University of Illinois researchers have developed a technique to computationally correct for aberrations in optical tomography, which could provide faster, less expensive, higher-resolution tissue imaging to a broader population of users. Real-time, 3D microscopic tissue imaging may be useful for medical fields such as cancer diagnosis, minimally invasive surgery, and, in particular, ophthalmology.
Adaptive optics can correct aberrations in imaging. Widely used in astronomy to correct for distortion as starlight filters through the atmosphere, it works by using a complex system of mirrors to smooth out the scattered light before it enters the lens. Medical scientists have begun applying adaptive optics hardware to microscopes, in hopes of improving cell and tissue imaging.
Unfortunately, hardware-based adaptive optics are complicated, tedious to align, and extremely expensive. They can only focus on one focal plane at a time, so for tomography — 3D models constructed from sectional images as in a CT scan, for example — the mirrors have to be adjusted and a new image scanned for each focal plane. In addition, complex corrective systems are impractical for handheld or portable devices, such as surgical probes or retinal scanners. Instead of using hardware to correct a light profile before it enters the lens, the Illinois team uses computer software to find and correct aberrations after the image is taken. This technique, called computational adaptive optics, was demonstrated in gel-based phantoms laced with microparticles as well as in rat lung tissue.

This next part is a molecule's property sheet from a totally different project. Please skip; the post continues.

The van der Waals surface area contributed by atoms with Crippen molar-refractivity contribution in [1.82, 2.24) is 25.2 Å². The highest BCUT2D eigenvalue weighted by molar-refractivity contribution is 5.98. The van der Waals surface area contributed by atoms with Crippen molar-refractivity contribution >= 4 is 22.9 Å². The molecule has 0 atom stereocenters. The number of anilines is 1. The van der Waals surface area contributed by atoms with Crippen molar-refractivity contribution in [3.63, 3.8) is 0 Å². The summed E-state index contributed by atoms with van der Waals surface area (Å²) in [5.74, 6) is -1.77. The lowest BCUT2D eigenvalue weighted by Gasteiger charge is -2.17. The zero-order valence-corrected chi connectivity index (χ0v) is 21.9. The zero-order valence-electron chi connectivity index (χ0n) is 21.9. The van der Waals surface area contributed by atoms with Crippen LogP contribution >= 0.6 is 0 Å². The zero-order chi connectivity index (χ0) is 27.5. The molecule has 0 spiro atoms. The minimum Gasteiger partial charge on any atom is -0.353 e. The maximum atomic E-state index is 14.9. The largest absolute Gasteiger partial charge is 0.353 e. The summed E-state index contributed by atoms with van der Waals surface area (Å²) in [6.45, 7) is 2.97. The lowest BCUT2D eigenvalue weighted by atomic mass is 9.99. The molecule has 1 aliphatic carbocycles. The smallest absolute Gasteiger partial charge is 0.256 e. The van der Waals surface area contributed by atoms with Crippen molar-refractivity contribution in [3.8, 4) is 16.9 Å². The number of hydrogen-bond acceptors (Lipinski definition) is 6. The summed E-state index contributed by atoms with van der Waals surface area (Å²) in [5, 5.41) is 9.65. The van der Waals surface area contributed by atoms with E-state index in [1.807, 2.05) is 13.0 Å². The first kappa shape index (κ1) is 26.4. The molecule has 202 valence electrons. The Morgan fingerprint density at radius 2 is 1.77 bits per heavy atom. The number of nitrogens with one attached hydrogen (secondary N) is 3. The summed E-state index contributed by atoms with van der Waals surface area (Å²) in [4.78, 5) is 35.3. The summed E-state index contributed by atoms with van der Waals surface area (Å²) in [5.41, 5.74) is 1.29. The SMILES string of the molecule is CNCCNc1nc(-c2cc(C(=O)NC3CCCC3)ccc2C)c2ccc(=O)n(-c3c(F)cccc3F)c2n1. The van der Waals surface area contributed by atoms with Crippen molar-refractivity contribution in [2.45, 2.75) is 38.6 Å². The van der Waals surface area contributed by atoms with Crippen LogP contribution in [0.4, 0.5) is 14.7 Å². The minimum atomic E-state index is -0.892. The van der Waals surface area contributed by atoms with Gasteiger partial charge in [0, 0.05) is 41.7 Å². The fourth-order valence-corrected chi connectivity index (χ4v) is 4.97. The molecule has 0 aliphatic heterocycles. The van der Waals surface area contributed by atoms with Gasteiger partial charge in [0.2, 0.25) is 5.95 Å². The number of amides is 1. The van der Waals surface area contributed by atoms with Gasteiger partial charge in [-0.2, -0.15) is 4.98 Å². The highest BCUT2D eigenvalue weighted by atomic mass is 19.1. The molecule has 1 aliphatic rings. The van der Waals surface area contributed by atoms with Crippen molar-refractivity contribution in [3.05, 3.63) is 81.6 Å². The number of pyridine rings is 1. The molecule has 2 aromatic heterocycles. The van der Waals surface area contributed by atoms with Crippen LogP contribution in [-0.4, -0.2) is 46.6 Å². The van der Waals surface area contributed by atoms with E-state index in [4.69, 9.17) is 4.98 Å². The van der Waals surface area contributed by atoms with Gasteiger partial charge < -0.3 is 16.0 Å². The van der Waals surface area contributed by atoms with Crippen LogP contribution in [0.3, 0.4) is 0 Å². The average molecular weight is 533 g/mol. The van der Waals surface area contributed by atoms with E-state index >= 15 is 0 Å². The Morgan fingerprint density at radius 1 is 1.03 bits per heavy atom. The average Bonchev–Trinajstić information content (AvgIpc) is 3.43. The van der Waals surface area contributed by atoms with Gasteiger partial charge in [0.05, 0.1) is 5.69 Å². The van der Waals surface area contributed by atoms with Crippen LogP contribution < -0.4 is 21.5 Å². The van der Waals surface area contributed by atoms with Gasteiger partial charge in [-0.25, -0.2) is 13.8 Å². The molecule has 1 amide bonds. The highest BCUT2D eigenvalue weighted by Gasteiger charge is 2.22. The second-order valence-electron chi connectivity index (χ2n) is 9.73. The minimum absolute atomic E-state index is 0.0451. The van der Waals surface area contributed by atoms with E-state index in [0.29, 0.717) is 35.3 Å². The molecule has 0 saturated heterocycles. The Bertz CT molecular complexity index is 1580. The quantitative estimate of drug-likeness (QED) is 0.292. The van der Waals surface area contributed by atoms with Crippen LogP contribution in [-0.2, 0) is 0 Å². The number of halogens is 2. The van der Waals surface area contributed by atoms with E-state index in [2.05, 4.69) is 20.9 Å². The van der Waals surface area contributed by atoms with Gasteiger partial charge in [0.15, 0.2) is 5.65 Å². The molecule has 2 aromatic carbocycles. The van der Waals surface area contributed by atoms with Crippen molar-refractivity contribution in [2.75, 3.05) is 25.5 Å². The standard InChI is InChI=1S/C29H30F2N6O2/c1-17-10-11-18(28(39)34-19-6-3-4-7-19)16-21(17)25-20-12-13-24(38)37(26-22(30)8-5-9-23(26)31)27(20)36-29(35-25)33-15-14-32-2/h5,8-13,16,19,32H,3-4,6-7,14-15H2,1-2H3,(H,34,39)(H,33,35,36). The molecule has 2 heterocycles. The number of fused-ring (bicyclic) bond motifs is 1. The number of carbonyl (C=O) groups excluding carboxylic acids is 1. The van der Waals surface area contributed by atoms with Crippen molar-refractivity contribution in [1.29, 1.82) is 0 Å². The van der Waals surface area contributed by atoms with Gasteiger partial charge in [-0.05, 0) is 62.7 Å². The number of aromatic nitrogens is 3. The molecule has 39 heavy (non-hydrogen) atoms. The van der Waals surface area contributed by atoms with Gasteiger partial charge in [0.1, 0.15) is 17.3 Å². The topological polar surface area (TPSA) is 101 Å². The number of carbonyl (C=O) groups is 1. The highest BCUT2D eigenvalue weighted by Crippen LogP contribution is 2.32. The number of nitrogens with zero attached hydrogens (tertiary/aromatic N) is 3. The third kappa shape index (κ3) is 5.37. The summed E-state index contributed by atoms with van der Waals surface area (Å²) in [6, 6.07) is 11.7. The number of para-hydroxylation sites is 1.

This technique can be applied to any type of interferometric imaging, such as optical coherence tomography, and the computations can be performed on an ordinary desktop computer. Next, the researchers are working to refine the algorithms and explore applications. They are combining their computational adaptive optics with graphics processors, looking forward to real-time in-vivo applications for surgery, minimally invasive biopsy, and more.